The POC titanium has a beautiful ceramic bezel insert with the Liquidmetal technology used for the scale numerals and markings. The shade of blue is slightly lighter than the lacquered dial. Just like the dial, it also reacts to light changing from almost a grayish blue to dark blue. Unlike the ceramic bezel found on the black Planet Ocean, this bezel is polished to a high gloss. Touching the scale with the top of my nail, I can vaguely feel the relief where the Liquidmetal has been deposited. The bezel itself has a nice action. The 120 clicks are clear and positive and there is absolutely no play.
This titanium version was the first of the Planet Oceans to receive the Liquidmetal bezel since the limited edition of the previous line. It is also the very first Planet Ocean to receive a blue dial and to be constructed completely out of titanium. This is very nice from a historical point of view. The next generation of titanium Planet Oceans will no longer come in blue (as far as I know) so who knows, this model might get some collectors appeal in the future.
A lot has been said about the caliber 9300 housed in the POC. It has been around since 2011 and has enjoyed great acclaim. It is a COSC certified movement and is known to be very accurate. In the first days, mine seemed to run a second slow a day and gain that second again overnight. After the first week it started to gain less than one second a day consistently. After three weeks of continuous wear the watch has gained a total of 6 seconds. That is quite impressive. I had also ran the chronograph for 24 hours one day to see if it affected the accuracy, but that did not seem to have any effect. After half a year (not continuous) the accuracy seems to have stabilized at around plus 2 to 3 seconds a day. This might have to do with the occasional dormant periods.
Apart from the performance of the movements, it is also very aesthetically pleasing. The movement is decorated with Rhodium plated parts, beautiful and unusual Côtes de Genève in Arabesque, and perlage on the lower main plate. It also has blackened screws that turn a deep and dark shade of blue when viewed at certain angles. Thanks to the sapphire case back this work of art can be glanced upon at will. Other contemporary contenders of this movement are of course the Breitling B01 and the Tag Heuer caliber 1969 (or CH80). Both have higher power reserve ratings of 70 hours versus the 60 hours of the 9300, but the 9300 has two barrels (DLC coated) running in tandem, giving the 9300 a more even rate over a longer period of time. Just like the 1969 and the B01, the 9300 offers a column wheel chronograph with vertical clutch, but has a free sprung balance mounted on a full bridge increasing its shock resistance. It also has a silicon balance spring, a special DLC coated balance wheel made from a special alloy and of course three level co-axial escapement. Thanks to this, stability is increased and service intervals are further apart. The design of the 9300 using the classic two register lay out to display three register functionality is one of the features that sets it apart. Both the recorded hour and minutes can easily be read without much effort. This set up also lends for the chronograph to be used as a second time. In combination with the possibility to set the hour hand individually without stopping the balance or altering the minutes hand gives this the POC almost a GMT functionality. The action of the ceramic clad pushers is buttery smooth both to start and stop, as well as to reset.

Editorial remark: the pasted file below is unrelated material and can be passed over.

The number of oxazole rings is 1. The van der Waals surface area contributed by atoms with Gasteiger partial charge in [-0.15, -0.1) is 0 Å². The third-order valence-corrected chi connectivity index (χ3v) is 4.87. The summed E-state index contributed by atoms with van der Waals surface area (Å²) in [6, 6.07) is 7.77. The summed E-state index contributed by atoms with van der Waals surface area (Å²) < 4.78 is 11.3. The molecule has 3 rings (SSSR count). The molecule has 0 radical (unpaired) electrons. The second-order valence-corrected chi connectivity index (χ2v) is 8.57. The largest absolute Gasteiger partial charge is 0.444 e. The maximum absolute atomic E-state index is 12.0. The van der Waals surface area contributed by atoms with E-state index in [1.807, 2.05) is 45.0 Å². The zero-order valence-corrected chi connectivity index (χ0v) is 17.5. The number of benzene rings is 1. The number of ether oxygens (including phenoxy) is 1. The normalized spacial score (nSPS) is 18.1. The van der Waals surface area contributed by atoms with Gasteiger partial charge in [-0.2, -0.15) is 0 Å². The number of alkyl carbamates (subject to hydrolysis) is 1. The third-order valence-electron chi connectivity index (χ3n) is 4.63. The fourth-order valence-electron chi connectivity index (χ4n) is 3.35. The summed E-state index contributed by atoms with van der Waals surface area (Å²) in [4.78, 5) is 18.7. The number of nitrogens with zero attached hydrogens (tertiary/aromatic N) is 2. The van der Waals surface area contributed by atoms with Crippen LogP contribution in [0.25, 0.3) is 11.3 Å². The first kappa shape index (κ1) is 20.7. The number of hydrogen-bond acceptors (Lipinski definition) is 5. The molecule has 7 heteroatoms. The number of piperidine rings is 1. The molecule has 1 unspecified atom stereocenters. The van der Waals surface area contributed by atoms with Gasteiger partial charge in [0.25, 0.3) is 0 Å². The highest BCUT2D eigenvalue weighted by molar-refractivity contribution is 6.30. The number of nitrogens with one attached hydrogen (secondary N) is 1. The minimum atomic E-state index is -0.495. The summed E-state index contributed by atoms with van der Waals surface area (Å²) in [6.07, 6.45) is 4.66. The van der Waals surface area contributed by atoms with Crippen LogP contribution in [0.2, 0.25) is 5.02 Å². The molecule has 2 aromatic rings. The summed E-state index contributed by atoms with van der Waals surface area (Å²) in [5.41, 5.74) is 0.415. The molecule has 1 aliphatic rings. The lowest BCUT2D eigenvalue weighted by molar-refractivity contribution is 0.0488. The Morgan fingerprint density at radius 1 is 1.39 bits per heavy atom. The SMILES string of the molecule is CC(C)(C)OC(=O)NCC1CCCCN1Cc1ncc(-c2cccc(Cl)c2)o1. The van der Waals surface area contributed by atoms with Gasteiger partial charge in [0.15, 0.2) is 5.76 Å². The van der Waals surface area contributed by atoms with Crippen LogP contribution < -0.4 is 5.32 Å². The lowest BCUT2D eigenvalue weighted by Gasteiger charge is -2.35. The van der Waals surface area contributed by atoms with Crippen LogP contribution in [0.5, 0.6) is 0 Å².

No doubt the 9300 from Omega is one of the most modern and technologically advanced mass produced movements of its time. The next generation of this family of movements (caliber 8900/9900) will now be completely antimagnetic (METAS certified) making them even more advanced.
My POC came on a solid titanium bracelet. I am not a huge fan of rubber straps so I opted for the bracelet. It took a little getting used to the weight of the bracelet, being a lot lighter than the stainless steel version. However because of that it somehow felt more stable. I expected the watch to be top heavy, but I was absolutely wrong. Even with the bracelet fitted a little lose on my wrist, the watch keeps its position perfectly. The clasp is very nice, milled out of a solid block of titanium. It opens and shuts perfectly without any play. It has a nice diver’s extension that adds an additional inch or so. Even the little pins on the extension are made of ceramic making it even more durable. The addition of screws instead of pins to hold the links makes this bracelet one of the best out there.
The Planet Ocean has been a grail of mine for a very long time. I feel very lucky to, not only have been able to buy one, but to have had this opportunity to buy this higher end version being both a chronograph as well as the more exclusive titanium Liquidmetal version. I am ecstatic with this POC. It is far beyond everything I expected. I love the color, the weight and shine of the titanium, the Liquidmetal is really unbelievable and the 9300 movement is the most accurate I have ever owned. With the exception of the lume, which is good but still second to Seiko headlights, there is nothing negative I can find with this watch. Some reviews mentioned the lack of micro adjustment for the clasp, but for me that is not an issue. Besides, the 22mm lugs are perfect for changing straps. I am wearing mine with a flat shark mesh bracelet giving the POC a very classical retro look.
The new line of Planet Oceans has hit the stores. Many new models have been introduced featuring new technologies like rubber in ceramic, new colors of Liquidmetal bezels, and ceramic dials and even an all ceramic case (Deep black). Undoubtedly the prices will also be jacked up to compete with the likes of Rolex et al.
This does mean that the production of the older line, will eventually halt. Being the first models with the 8500/9300 family of movement I believe that this second line of Planet Oceans will become classics after some time. Especially this blue titanium Liquidmetal model.
Classic yet modern styling
Nice wrist presence
Lume is not as bright as Seiko’s Lumibrite Large watch, not for all wrists